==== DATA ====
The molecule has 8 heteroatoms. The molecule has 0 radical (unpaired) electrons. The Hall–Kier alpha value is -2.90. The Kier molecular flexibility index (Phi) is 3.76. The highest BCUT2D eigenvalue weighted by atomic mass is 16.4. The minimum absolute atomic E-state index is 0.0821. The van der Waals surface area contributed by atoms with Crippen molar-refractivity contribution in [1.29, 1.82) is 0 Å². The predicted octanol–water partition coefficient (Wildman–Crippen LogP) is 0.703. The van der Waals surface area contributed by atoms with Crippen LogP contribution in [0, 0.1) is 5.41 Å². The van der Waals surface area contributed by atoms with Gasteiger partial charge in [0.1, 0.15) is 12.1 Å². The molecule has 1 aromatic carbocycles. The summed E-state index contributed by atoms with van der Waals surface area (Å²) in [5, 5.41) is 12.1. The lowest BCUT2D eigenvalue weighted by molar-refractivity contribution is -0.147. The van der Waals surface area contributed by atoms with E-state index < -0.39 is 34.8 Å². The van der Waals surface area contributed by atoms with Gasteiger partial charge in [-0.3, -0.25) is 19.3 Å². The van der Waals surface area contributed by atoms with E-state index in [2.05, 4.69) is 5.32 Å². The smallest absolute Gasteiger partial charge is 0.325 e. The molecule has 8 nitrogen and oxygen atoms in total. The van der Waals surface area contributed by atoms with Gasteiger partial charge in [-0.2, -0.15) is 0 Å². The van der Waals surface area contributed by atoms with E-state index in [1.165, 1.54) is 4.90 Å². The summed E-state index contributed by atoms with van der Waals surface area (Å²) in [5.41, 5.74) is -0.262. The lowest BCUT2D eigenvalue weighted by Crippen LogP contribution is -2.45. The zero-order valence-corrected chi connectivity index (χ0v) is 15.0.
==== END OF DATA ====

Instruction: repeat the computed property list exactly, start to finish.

The molecule has 8 heteroatoms. The molecule has 0 radical (unpaired) electrons. The Hall–Kier alpha value is -2.90. The Kier molecular flexibility index (Phi) is 3.76. The highest BCUT2D eigenvalue weighted by atomic mass is 16.4. The minimum absolute atomic E-state index is 0.0821. The van der Waals surface area contributed by atoms with Crippen molar-refractivity contribution in [1.29, 1.82) is 0 Å². The predicted octanol–water partition coefficient (Wildman–Crippen LogP) is 0.703. The van der Waals surface area contributed by atoms with Crippen LogP contribution in [0, 0.1) is 5.41 Å². The van der Waals surface area contributed by atoms with Gasteiger partial charge in [0.1, 0.15) is 12.1 Å². The molecule has 1 aromatic carbocycles. The summed E-state index contributed by atoms with van der Waals surface area (Å²) in [5, 5.41) is 12.1. The lowest BCUT2D eigenvalue weighted by molar-refractivity contribution is -0.147. The van der Waals surface area contributed by atoms with E-state index < -0.39 is 34.8 Å². The van der Waals surface area contributed by atoms with Gasteiger partial charge in [-0.3, -0.25) is 19.3 Å². The van der Waals surface area contributed by atoms with E-state index in [2.05, 4.69) is 5.32 Å². The smallest absolute Gasteiger partial charge is 0.325 e. The molecule has 8 nitrogen and oxygen atoms in total. The van der Waals surface area contributed by atoms with Gasteiger partial charge in [-0.2, -0.15) is 0 Å². The van der Waals surface area contributed by atoms with E-state index in [1.165, 1.54) is 4.90 Å². The summed E-state index contributed by atoms with van der Waals surface area (Å²) in [5.41, 5.74) is -0.262. The lowest BCUT2D eigenvalue weighted by Crippen LogP contribution is -2.45. The zero-order valence-corrected chi connectivity index (χ0v) is 15.0.